Water project is a drop in the ocean on West Bank

With the help of the International Committee of the Red Cross (ICRC) and the Palestinian Water Authority, one town on the West Bank now has access to plentiful water, giving Samua's mayor and townspeople something to celebrate.

"Samua will now have four times as much water," Mayor Jamal Abu al-Jadayel said.

A large reservoir and pipeline connecting it to a pumping station some 8km away are now in use. Estimates had put daily water use at between 10 and 25 litres per person on average, far below World Health Organization recommendations. That figure would now reach 40 L or even 70 L a day.

Improving water services for the town's 22,000 people solves only a fraction of the problem, however. According to conservative estimates, about 200,000 Palestinians in the West Bank are not connected to water networks. The people must buy water and ship it in tanks or rely on cisterns and private wells.

Health officials have said these sources are many times more polluted and can cause illness. Furthermore, tanked water can cost more than twice as much as water from a network.

"The water we buy from tankers is expensive and not good quality," said Hannan Hawamde, a teacher. She also pointed to the recent drought, which left rainwater cisterns dry and increased dependency on purchased water. 

Photo: Shabtai Gold/IRIN
A Palestinian woman in Samua washes clothes outdoors using tanked water as her house is not connected to the water network

Hefty price

The ICRC project in Samua will be complemented by a second one inside the village, this time under the auspices of the World Bank, which will improve existing pipes and connect all the residents to an internal distribution network to transfer the water from the reservoir directly to homes.

The downside to the project is the initial cost: each household will have to pay about $150 to connect to the network, which in the poor southern West Bank is a hefty price tag.

Samua, an ancient town with a Canaanite name, a city centre of Byzantine ruins and mosques hundreds of years old, is also famous for having been raided by the Israelis in a cross-border attack in 1966 an event widely held as a key incident leading to the 1967 Middle East War.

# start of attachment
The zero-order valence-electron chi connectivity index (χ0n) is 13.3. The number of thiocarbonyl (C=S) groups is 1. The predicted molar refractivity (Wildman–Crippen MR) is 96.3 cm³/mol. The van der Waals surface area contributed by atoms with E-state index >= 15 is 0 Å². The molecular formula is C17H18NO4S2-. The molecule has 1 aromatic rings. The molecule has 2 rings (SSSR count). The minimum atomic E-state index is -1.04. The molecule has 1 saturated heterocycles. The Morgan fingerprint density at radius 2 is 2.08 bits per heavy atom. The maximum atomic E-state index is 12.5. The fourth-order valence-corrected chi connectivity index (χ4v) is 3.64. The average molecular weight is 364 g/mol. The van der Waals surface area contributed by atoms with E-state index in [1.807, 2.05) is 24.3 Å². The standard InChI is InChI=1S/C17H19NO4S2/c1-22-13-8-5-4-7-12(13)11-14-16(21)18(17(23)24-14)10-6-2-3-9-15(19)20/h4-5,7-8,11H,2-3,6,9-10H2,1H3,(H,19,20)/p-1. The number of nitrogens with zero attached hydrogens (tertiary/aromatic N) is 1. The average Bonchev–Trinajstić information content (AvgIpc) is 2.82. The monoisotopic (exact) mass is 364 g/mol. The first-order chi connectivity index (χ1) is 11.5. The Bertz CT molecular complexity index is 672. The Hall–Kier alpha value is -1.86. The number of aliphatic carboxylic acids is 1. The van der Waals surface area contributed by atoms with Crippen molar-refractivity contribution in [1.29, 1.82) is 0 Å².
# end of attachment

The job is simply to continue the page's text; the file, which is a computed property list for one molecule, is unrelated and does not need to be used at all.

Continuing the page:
With the increase expected in water usage, the amount of wastewater will also rise, though Samua, like most of the West Bank, relies on septic tanks.

In some villages, like Aqaba in the Jordan Valley, remote and disconnected, many people though still use dry pits as toilets.

The main problem, besides unfit septic tanks, which leak into the aquifer, arises after the septic tanks are cleaned out, as there is only one waste-water treatment plant for the Palestinians in the West Bank. Most of the dirty water simply ends up dumped in rivers and streams, causing pollution.

Photo: Shabtai Gold/IRIN
Palestinians in Samua, like other places in the West Bank, store water on their roofs. The water is tanked into an underground cistern and then pumped to the roof

Environmentalists and water experts say some 90 percent of the territory's waste-water is not treated and the only solution is building more treatment plants.

However, all water projects in the West Bank, including the digging of wells, require Israeli permission.

"We need to work in a positive and cooperative atmosphere in order to facilitate projects that improve the life of Palestinians and Israelis," said Ihab Barghouthi of the Palestinian Water Authority, noting that if the aquifer is saved, both sides will benefit.

The Israeli human rights group B'tselem has said Israel's policies in the West Bank, which include pumping water for civilian purposes and favouring its own settlers over the Palestinians, are a violation of international law.